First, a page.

The Olympic torch relay has already completed its North American leg, but questions of human rights violations and overbearing Chinese governance remain for Minnesotan athletes and professors.
The Olympics have a history of political involvement in addition to being a worldwide athletic feat. The games have been a forum for politics and international exchange since their birth.
In 1936, they were in Berlin with Hitler reigning on the eve of world warfare.
In 1968, athletes saluted to black power in host Mexico City to support civil disobedience while receiving their medals.
In 1984, when the Olympics were in Los Angeles, Ronald Reagan used that torch relay as an integral part of his re-election campaign, which ultimately resulted in a landslide victory.
“It’s a familiar story of politics and protest,” Doug Hartmann, an associate sociology professor that studies race, sports and protest, said.
So what makes these Chinese Olympics more extreme?
“The stakes are high for China, and a lot of people around the world I think are concerned about China, whether it’s the Olympics or not,” Hartmann said, referring to human rights violations and Western ideals of social order and understanding.
“For the Chinese government, the Olympics are a chance to show how wonderfully China has been developing,” history professor Ted Farmer, who is an expert on Tibet-China relations, said.
But instead of proving economic progress, the torch relay is giving an opportunity for those who’ve been suppressed under China’s communist regime to protest.
“The Chinese have set themselves up. They’ve got this thing going around the world for a couple of months, and everywhere it goes, people protest,” he said.
Tibet and China have a long and sordid history.
“The communist party came to power in 1949, and its main goal was to unify all of China,” he said.
But the Tibetans have a common language and a common religion, so they seek autonomy, Farmer said.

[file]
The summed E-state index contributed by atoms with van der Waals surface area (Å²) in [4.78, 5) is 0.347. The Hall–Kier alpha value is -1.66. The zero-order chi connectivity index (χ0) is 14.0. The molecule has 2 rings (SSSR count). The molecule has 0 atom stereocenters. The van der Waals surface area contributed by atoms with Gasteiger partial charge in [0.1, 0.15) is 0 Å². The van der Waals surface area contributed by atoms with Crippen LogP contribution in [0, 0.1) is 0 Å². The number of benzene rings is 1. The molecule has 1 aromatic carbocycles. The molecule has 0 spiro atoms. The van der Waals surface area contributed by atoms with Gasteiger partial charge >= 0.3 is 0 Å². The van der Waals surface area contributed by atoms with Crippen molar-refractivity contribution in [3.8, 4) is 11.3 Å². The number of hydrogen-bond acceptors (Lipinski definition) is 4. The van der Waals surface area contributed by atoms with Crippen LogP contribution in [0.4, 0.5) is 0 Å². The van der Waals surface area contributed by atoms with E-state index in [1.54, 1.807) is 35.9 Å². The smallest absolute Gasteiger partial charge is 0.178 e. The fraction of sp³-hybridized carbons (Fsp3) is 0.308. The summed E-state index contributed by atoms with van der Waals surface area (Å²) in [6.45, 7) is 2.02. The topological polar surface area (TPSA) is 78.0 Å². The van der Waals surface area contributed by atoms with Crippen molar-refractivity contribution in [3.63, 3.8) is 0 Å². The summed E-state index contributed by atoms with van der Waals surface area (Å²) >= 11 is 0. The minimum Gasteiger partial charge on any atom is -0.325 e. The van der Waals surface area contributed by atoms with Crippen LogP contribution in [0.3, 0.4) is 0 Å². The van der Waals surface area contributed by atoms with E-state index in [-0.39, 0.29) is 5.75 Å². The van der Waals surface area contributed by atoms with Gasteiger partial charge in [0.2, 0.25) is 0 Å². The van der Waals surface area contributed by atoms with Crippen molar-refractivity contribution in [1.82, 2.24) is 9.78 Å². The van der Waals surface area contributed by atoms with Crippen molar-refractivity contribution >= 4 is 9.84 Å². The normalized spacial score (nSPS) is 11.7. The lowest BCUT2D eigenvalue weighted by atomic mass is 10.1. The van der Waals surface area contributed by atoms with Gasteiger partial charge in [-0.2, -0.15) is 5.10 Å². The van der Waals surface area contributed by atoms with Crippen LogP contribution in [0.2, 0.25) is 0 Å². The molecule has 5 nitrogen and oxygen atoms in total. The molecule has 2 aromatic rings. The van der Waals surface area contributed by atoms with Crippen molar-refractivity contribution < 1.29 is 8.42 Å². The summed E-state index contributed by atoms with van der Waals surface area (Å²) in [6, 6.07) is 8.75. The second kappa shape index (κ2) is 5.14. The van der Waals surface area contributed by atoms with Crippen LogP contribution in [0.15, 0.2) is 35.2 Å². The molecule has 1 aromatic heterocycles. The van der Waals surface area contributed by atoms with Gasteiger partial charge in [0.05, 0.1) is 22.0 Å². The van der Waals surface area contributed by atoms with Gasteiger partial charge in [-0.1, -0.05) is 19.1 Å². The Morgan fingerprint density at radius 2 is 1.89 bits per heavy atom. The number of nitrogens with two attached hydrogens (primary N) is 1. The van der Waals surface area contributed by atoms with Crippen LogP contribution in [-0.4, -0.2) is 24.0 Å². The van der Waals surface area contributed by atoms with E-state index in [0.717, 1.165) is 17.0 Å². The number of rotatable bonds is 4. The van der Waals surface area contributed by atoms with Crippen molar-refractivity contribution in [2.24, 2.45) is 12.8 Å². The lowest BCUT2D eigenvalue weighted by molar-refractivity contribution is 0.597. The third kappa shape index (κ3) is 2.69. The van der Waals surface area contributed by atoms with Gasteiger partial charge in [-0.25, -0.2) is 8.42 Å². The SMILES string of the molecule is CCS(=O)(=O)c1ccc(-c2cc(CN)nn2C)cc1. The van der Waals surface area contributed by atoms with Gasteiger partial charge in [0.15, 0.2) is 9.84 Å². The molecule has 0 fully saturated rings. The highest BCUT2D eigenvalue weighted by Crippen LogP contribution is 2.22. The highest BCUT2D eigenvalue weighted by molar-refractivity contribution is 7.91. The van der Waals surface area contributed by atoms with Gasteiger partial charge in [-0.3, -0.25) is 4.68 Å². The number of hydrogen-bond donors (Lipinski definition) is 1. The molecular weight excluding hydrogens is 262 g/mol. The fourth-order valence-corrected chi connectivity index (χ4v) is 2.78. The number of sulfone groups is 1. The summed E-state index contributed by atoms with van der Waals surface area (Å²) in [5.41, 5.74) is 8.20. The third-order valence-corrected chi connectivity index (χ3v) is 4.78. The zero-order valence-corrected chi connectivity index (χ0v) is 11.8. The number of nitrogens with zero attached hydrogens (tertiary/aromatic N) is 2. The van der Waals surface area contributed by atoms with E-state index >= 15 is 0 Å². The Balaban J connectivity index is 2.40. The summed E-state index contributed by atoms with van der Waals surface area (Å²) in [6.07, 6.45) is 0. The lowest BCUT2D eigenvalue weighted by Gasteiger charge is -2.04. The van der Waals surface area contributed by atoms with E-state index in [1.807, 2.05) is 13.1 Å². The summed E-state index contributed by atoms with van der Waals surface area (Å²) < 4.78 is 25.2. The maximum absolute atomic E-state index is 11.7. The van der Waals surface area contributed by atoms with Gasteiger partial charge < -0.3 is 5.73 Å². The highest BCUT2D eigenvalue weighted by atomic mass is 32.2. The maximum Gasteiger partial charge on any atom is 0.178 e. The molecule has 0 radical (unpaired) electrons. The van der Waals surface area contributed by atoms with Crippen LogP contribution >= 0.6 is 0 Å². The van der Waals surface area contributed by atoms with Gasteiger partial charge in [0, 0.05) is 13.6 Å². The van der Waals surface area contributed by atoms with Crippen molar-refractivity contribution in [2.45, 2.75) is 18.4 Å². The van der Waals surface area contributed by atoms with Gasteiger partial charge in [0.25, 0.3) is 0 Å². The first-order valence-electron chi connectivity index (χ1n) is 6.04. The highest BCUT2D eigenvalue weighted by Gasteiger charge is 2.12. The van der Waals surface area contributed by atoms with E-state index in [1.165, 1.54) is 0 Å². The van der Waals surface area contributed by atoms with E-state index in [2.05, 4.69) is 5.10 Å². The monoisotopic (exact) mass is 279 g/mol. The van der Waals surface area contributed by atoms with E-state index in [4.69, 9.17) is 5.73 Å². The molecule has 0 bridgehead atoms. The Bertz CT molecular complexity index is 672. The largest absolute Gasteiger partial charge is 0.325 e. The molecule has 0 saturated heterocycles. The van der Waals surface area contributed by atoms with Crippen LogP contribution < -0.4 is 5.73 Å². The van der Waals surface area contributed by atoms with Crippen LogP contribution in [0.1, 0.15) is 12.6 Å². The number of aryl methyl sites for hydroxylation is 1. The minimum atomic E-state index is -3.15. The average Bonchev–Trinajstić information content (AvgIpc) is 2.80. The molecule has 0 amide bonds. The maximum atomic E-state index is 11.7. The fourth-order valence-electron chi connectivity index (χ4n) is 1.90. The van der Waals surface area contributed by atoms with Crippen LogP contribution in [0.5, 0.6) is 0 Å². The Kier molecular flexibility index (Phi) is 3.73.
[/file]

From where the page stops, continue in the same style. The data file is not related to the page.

Athletes are frustrated by politics taking the focus away from sports.
“It’s supposed to be athletes representing their country,” Karl Erikson, a University alumnus competing to throw discus in Beijing, said. “(We’re) trying to bring the whole world together.”
Erikson admits it is nerve-racking to know that political extremists could be using the event to further their agendas, and protests can turn violent.
“It’s something that’s supposed to be positive, not a stage for people’s political agendas,” he said.
Although the Olympics are superficially raw athletic competition, in reality, cultural exchange becomes part of international sports, Hartmann said.
“I’m not saying it’s not appropriate to protest or demonstrate,” he said. “The games themselves are not necessarily the problem – in fact they’re the forum we can use to have a dialogue, even a very critical one, about China.”
But he remained cautious of outright support for protests outside of China.
“The kind of knee-jerk desires to boycott and protest without really understanding the complexity and the tremendous change in China is a little bit dangerous,” he said.
Suppressed groups such as the Falun Gong meditation movement – with 70 million members as of 1999 – were also seen as threats to communist China’s stability, said Kirk Allison, director of human rights and health in the School of Public Health.
Allison said he can’t overlook human rights violations, such as the harvesting of organs from Falun Gong members by the communists, first reported in 1999 after mass arrests.
“I would never have suggested awarding it to China,” Allison said.